If there is one indicator to show how stigma and mental health ratio is shifting, it is the NRL ‘casualty ward’, which lists rugby league players and their injuries. Through the season I recall at least six players said to be having counselling for ‘psychological’ or ‘personal’ issues, the latter covering a range of non-physical traumas. Dragons half Ben Hunt spoke candidly to the media this year about seeing someone to help overcome a slump in confidence. Armchair critics (virtual bullies) did not help Ben’s situation, with a steady stream of vitriol posted on social media.

Suicide is often the end-game for people fighting ongoing battles with mental health disorders. Australia’s standardised statistics on suicide are not as high as some (11.7 per 100,000 people). Lithuania (28.6) and South Korea (26.3) head the World Health Organisation list, but Australia is nonetheless in the list of 10 countries with a suicide rate in double figures and has been for a decade.

In Australia, men are three times more likely to commit suicide (17.8 deaths per 100,000 people) than women (5.8 deaths per 100,000 people). More than 75% of all severe mental illnesses occur prior to the age of 25, and youth suicide is at its highest level in a decade.

The telling statistics revealed by the Royal Australian College of General Practitioners clearly show that the system is under untenable strain.

Author Jill Stark wrote about it in a Sydney Morning Herald opinion piece – ‘What happens when the answer to R.U.O.K is no and there’s nowhere to go?’

Stark wrote from a first person perspective, after  fronting up to a GP with what she suspected was an acute recurrence of anxiety and depression. She was handed a form to fill in – a routine step in such a consultation, so the GP can make a more objective assessment of the patient’s mental health state. As Stark related, she scored 25 ‘mild to moderately depressed’ and was prescribed medication (after first being asked if she was suicidal).

The answer was no, but on the way home Stark reflected that should she indeed want to kill herself, she’d been prescribed with something well-equipped for the job.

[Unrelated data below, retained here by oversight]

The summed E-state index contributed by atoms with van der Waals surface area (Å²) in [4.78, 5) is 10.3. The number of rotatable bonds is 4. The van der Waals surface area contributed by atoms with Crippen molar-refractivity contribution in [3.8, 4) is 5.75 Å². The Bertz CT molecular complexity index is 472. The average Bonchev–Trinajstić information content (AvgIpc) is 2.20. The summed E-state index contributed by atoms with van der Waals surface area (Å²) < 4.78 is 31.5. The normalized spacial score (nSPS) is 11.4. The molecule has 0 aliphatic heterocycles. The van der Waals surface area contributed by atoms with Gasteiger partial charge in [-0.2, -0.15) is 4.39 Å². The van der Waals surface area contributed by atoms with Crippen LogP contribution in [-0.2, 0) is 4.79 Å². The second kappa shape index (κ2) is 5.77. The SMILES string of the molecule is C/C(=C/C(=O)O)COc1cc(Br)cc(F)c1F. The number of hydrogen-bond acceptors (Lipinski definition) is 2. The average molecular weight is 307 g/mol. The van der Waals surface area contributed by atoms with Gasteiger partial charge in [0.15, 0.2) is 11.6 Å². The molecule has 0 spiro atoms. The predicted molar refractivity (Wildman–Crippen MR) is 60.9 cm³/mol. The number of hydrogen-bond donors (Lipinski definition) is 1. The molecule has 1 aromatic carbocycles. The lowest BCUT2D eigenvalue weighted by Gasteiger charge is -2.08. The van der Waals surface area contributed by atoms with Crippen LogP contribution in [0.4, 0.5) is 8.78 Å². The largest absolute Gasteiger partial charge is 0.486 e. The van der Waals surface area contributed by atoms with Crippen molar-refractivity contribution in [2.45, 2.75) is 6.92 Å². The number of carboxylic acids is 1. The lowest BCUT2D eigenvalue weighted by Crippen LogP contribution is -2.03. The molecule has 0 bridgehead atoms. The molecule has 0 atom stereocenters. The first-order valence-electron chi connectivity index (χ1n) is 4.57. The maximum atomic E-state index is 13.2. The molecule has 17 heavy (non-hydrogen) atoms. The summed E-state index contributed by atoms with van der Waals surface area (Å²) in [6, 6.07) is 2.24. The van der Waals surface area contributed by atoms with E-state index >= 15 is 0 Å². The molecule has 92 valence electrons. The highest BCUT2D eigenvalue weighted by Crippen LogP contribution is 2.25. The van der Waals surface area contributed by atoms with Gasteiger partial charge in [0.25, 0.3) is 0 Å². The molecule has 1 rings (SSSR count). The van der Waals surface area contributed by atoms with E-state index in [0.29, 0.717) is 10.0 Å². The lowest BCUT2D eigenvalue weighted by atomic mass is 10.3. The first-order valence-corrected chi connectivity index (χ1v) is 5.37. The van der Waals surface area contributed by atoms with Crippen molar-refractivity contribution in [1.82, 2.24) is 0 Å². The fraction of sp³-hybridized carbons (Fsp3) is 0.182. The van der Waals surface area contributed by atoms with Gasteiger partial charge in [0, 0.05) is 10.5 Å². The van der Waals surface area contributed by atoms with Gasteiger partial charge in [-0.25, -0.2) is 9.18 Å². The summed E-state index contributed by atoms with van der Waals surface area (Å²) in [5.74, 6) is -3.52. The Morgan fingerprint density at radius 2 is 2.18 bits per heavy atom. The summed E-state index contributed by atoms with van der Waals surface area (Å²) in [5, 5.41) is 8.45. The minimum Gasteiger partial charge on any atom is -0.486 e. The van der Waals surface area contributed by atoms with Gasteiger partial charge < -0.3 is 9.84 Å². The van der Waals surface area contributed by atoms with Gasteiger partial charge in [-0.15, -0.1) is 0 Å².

As Stark bluntly pointed out, the time for wristbands and hashtags has passed. Doctors need the financial support Medicare can bring by allowing longer consultations for patients with complex psychological problems.

“As a matter of urgency we must stop rationing psychological services to 10 subsidised sessions per year,” she wrote.

So that was Jill Stark, wearing her odd socks in public. Bravo.

People like Jill who are having an acute mental health crisis need expert support at least once a week for as long as the crisis lasts.

The Black Dog Institute reminds us that 45% of Australians will experience a mental illness in their lifetime. One in five mothers with children younger than two will be diagnosed with depression. At 13%, depression has the third highest burden of all diseases in Australia (burden of diseases refers to financial cost, mortality, morbidity etc).

The World Health Organisation (WHO) estimates that depression will be the number one health concerned in both developed and developing nations by 2030.

That gloomy prediction was no doubt behind the WHO’s decision in 2013 to introduce an eight-year plan to change the direction of mental health in its 194 member states. The plan’s main objectives are to:

  • strengthen effective leadership and governance for mental health;
  • provide comprehensive, integrated and responsive mental health and social care services in community-based settings;
  • implement strategies for promotion and prevention;
  • strengthen information systems, evidence and research.

Global targets and indicators were agreed upon as a way to monitor implementation, progress, and impact. The targets include a 20% increase in service coverage for severe mental disorders and a 10% reduction of the suicide rate in member countries by 2020.

These are noble aims, but as the WHO observes, it requires effective leadership and governance to implement meaningful change.